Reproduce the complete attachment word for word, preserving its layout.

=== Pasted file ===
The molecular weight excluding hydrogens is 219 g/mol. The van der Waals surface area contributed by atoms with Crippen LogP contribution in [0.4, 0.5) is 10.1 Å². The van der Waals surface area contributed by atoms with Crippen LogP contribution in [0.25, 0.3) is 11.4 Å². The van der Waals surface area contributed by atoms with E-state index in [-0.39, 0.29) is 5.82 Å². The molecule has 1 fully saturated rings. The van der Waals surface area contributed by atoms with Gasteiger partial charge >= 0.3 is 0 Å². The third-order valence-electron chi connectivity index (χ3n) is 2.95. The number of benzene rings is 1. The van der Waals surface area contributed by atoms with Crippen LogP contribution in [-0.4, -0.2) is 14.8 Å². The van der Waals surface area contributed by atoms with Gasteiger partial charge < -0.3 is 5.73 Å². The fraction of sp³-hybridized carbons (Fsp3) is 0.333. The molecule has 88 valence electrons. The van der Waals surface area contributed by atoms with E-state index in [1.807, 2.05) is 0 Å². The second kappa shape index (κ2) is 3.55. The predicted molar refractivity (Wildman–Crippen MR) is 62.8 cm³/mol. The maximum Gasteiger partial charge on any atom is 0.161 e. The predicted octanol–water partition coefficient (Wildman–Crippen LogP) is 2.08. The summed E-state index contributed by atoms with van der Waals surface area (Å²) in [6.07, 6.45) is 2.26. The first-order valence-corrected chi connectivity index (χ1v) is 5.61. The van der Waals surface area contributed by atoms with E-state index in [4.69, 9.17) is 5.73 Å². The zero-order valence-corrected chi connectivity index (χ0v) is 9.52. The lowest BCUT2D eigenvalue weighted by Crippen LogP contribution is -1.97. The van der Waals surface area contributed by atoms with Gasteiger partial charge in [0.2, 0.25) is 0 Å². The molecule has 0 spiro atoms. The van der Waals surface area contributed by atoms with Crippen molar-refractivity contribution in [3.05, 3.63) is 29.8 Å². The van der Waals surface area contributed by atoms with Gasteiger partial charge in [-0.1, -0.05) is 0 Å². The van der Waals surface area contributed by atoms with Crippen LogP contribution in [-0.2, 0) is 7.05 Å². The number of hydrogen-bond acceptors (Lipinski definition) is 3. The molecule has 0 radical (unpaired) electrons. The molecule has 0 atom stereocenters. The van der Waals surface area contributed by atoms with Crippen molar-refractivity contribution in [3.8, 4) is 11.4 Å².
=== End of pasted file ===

The molecular weight excluding hydrogens is 219 g/mol. The van der Waals surface area contributed by atoms with Crippen LogP contribution in [0.4, 0.5) is 10.1 Å². The van der Waals surface area contributed by atoms with Crippen LogP contribution in [0.25, 0.3) is 11.4 Å². The van der Waals surface area contributed by atoms with E-state index in [-0.39, 0.29) is 5.82 Å². The molecule has 1 fully saturated rings. The van der Waals surface area contributed by atoms with Gasteiger partial charge >= 0.3 is 0 Å². The third-order valence-electron chi connectivity index (χ3n) is 2.95. The number of benzene rings is 1. The van der Waals surface area contributed by atoms with Crippen LogP contribution in [-0.4, -0.2) is 14.8 Å². The van der Waals surface area contributed by atoms with Gasteiger partial charge < -0.3 is 5.73 Å². The fraction of sp³-hybridized carbons (Fsp3) is 0.333. The molecule has 88 valence electrons. The van der Waals surface area contributed by atoms with E-state index in [1.807, 2.05) is 0 Å². The second kappa shape index (κ2) is 3.55. The predicted molar refractivity (Wildman–Crippen MR) is 62.8 cm³/mol. The maximum Gasteiger partial charge on any atom is 0.161 e. The predicted octanol–water partition coefficient (Wildman–Crippen LogP) is 2.08. The summed E-state index contributed by atoms with van der Waals surface area (Å²) in [6.07, 6.45) is 2.26. The first-order valence-corrected chi connectivity index (χ1v) is 5.61. The van der Waals surface area contributed by atoms with E-state index in [4.69, 9.17) is 5.73 Å². The zero-order valence-corrected chi connectivity index (χ0v) is 9.52. The lowest BCUT2D eigenvalue weighted by Crippen LogP contribution is -1.97. The van der Waals surface area contributed by atoms with Gasteiger partial charge in [0.2, 0.25) is 0 Å². The molecule has 0 spiro atoms. The van der Waals surface area contributed by atoms with Crippen molar-refractivity contribution in [3.05, 3.63) is 29.8 Å². The van der Waals surface area contributed by atoms with Gasteiger partial charge in [-0.1, -0.05) is 0 Å². The van der Waals surface area contributed by atoms with Crippen LogP contribution in [-0.2, 0) is 7.05 Å². The number of hydrogen-bond acceptors (Lipinski definition) is 3. The molecule has 0 radical (unpaired) electrons. The molecule has 0 atom stereocenters. The van der Waals surface area contributed by atoms with Crippen molar-refractivity contribution in [3.8, 4) is 11.4 Å².